It’s starting to get a little chilly out, which means it’s almost time to break out the heavy jackets and sweaters. But before winter hibernation begins in earnest, how about one last fete on the bay before Indian summer fades? Luckily, Om Records has got you covered with its latest boat party, which features all-star DJ Mark Farina (Mushroom Jazz), plus Iz, Apollo & Vin Roc, and J-Boogie spinning everything from house to breaks to hip-hop to dancehall. A special live performance by Los Angeles breakbeat-miners People Under the Stairs should keep you toasty-warm as you bounce along with the rhythms of the rolling waves, along with 750 other chic hipsters. Sunday (5 p.m. sharp) at SF’s Pier 9. 415-543-3505 or (E.K.A.)


Jaranon y Bochinche perform an African-derived Creole music born on the docks of Peruvian port cities. Known for elaborate folkloric dances with bright, colorful costumes and masks, it’s truly a theatrical experience as well as a musical one. In the last ten years Afro-Peruvian music has gotten long-overdue attention thanks to artists like Susana Baca and David Byrne’s The Soul of Black Peru compilation; experience it firsthand Friday at La Peña Cultural Center in Berkeley. 510-849-2568. (Jesse “Chuy” Varela)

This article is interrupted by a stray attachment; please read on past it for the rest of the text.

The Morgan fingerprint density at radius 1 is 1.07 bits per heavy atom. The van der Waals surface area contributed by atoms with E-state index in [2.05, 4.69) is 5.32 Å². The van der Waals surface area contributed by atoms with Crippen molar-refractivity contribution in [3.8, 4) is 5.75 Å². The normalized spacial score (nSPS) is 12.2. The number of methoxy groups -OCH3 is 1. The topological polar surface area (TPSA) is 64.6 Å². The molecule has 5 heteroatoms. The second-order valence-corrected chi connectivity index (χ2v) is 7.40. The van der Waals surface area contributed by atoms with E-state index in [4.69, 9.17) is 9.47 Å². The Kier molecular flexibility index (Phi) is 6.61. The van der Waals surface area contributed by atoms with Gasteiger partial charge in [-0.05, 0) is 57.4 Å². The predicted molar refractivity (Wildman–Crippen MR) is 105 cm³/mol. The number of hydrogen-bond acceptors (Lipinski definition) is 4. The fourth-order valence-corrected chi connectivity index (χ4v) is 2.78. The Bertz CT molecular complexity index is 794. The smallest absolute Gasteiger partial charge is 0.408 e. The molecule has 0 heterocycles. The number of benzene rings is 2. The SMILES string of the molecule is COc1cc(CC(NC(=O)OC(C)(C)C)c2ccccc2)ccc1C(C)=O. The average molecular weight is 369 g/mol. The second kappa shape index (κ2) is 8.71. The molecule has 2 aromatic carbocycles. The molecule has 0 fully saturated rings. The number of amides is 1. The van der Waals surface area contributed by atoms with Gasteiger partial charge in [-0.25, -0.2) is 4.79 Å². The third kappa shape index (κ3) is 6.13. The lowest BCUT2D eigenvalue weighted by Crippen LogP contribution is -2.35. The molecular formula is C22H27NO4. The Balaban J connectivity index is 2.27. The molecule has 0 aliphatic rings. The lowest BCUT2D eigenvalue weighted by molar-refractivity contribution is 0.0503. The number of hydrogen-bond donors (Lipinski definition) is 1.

The greatest chamber music experience of my life was sitting in the second row, mesmerized as the extraordinary Takàcs Quartet tore our hearts out with Schubert’s Death and the Maiden. This Sunday afternoon in Berkeley’s Zellerbach Hall, they join the incomparable clarinetist Richard Stoltzman for string quartets by Mendelssohn and Bartók (one of their specialties), plus Brahms’ great Clarinet Quintet. 510-642-9988. (Jason Victor Serinus)